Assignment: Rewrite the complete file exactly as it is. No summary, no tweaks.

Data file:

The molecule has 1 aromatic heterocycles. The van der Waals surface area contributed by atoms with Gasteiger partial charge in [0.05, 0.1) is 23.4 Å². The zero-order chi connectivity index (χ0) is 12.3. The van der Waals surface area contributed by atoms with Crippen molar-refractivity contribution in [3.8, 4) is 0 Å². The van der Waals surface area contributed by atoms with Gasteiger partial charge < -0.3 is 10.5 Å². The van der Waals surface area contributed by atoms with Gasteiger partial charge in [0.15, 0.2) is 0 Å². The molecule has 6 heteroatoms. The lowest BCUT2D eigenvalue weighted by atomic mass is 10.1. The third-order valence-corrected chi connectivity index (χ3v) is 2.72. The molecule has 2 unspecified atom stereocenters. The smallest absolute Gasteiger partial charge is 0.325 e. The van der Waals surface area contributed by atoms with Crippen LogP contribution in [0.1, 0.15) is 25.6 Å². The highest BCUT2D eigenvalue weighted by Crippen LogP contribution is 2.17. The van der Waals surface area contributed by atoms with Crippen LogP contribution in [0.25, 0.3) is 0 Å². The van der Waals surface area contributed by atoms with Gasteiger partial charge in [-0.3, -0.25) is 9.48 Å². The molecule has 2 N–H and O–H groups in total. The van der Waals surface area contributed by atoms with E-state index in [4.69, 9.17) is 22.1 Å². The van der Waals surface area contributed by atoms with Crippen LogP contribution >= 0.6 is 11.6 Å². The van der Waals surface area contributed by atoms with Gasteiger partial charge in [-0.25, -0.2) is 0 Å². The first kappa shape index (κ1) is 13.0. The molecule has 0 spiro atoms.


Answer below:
The molecule has 1 aromatic heterocycles. The van der Waals surface area contributed by atoms with Gasteiger partial charge in [0.05, 0.1) is 23.4 Å². The zero-order chi connectivity index (χ0) is 12.3. The van der Waals surface area contributed by atoms with Crippen molar-refractivity contribution in [3.8, 4) is 0 Å². The van der Waals surface area contributed by atoms with Gasteiger partial charge < -0.3 is 10.5 Å². The van der Waals surface area contributed by atoms with Gasteiger partial charge in [0.15, 0.2) is 0 Å². The molecule has 6 heteroatoms. The lowest BCUT2D eigenvalue weighted by atomic mass is 10.1. The third-order valence-corrected chi connectivity index (χ3v) is 2.72. The molecule has 2 unspecified atom stereocenters. The smallest absolute Gasteiger partial charge is 0.325 e. The van der Waals surface area contributed by atoms with Crippen LogP contribution in [0.1, 0.15) is 25.6 Å². The highest BCUT2D eigenvalue weighted by Crippen LogP contribution is 2.17. The van der Waals surface area contributed by atoms with Crippen LogP contribution in [0.25, 0.3) is 0 Å². The van der Waals surface area contributed by atoms with Gasteiger partial charge in [-0.3, -0.25) is 9.48 Å². The molecule has 2 N–H and O–H groups in total. The van der Waals surface area contributed by atoms with E-state index in [4.69, 9.17) is 22.1 Å². The van der Waals surface area contributed by atoms with Crippen LogP contribution >= 0.6 is 11.6 Å². The van der Waals surface area contributed by atoms with Gasteiger partial charge in [-0.25, -0.2) is 0 Å². The first kappa shape index (κ1) is 13.0. The molecule has 0 spiro atoms.